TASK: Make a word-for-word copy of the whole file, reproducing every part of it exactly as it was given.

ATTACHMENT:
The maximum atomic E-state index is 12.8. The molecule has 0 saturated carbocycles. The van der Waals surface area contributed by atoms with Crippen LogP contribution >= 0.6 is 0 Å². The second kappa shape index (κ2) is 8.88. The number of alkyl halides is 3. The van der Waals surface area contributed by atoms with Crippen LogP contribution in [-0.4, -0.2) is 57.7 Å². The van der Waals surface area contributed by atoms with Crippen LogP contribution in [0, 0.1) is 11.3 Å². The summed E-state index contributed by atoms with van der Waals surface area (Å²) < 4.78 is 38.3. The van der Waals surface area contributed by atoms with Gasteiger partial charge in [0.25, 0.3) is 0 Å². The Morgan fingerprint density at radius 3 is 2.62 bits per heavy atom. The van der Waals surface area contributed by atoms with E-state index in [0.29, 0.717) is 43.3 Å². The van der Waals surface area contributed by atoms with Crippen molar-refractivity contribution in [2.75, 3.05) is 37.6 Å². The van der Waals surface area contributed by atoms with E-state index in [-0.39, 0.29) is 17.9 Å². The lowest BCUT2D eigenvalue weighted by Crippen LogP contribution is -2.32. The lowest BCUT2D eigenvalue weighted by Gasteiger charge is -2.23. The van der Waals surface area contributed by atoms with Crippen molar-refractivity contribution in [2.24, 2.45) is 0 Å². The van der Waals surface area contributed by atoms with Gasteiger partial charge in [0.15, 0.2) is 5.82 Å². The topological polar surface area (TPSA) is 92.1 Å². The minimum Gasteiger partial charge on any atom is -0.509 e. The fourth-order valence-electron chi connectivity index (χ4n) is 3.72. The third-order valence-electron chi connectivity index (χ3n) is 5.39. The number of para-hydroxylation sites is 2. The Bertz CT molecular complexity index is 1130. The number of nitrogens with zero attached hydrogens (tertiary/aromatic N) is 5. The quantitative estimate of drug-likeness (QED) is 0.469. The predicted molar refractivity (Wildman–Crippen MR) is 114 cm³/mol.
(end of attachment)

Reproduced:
The maximum atomic E-state index is 12.8. The molecule has 0 saturated carbocycles. The van der Waals surface area contributed by atoms with Crippen LogP contribution >= 0.6 is 0 Å². The second kappa shape index (κ2) is 8.88. The number of alkyl halides is 3. The van der Waals surface area contributed by atoms with Crippen LogP contribution in [-0.4, -0.2) is 57.7 Å². The van der Waals surface area contributed by atoms with Crippen LogP contribution in [0, 0.1) is 11.3 Å². The summed E-state index contributed by atoms with van der Waals surface area (Å²) < 4.78 is 38.3. The van der Waals surface area contributed by atoms with Gasteiger partial charge in [0.25, 0.3) is 0 Å². The Morgan fingerprint density at radius 3 is 2.62 bits per heavy atom. The van der Waals surface area contributed by atoms with E-state index in [0.29, 0.717) is 43.3 Å². The van der Waals surface area contributed by atoms with Crippen molar-refractivity contribution in [2.75, 3.05) is 37.6 Å². The van der Waals surface area contributed by atoms with E-state index in [-0.39, 0.29) is 17.9 Å². The lowest BCUT2D eigenvalue weighted by Crippen LogP contribution is -2.32. The lowest BCUT2D eigenvalue weighted by Gasteiger charge is -2.23. The van der Waals surface area contributed by atoms with Crippen molar-refractivity contribution in [2.24, 2.45) is 0 Å². The van der Waals surface area contributed by atoms with Gasteiger partial charge in [0.15, 0.2) is 5.82 Å². The topological polar surface area (TPSA) is 92.1 Å². The minimum Gasteiger partial charge on any atom is -0.509 e. The fourth-order valence-electron chi connectivity index (χ4n) is 3.72. The third-order valence-electron chi connectivity index (χ3n) is 5.39. The number of para-hydroxylation sites is 2. The Bertz CT molecular complexity index is 1130. The number of nitrogens with zero attached hydrogens (tertiary/aromatic N) is 5. The quantitative estimate of drug-likeness (QED) is 0.469. The predicted molar refractivity (Wildman–Crippen MR) is 114 cm³/mol.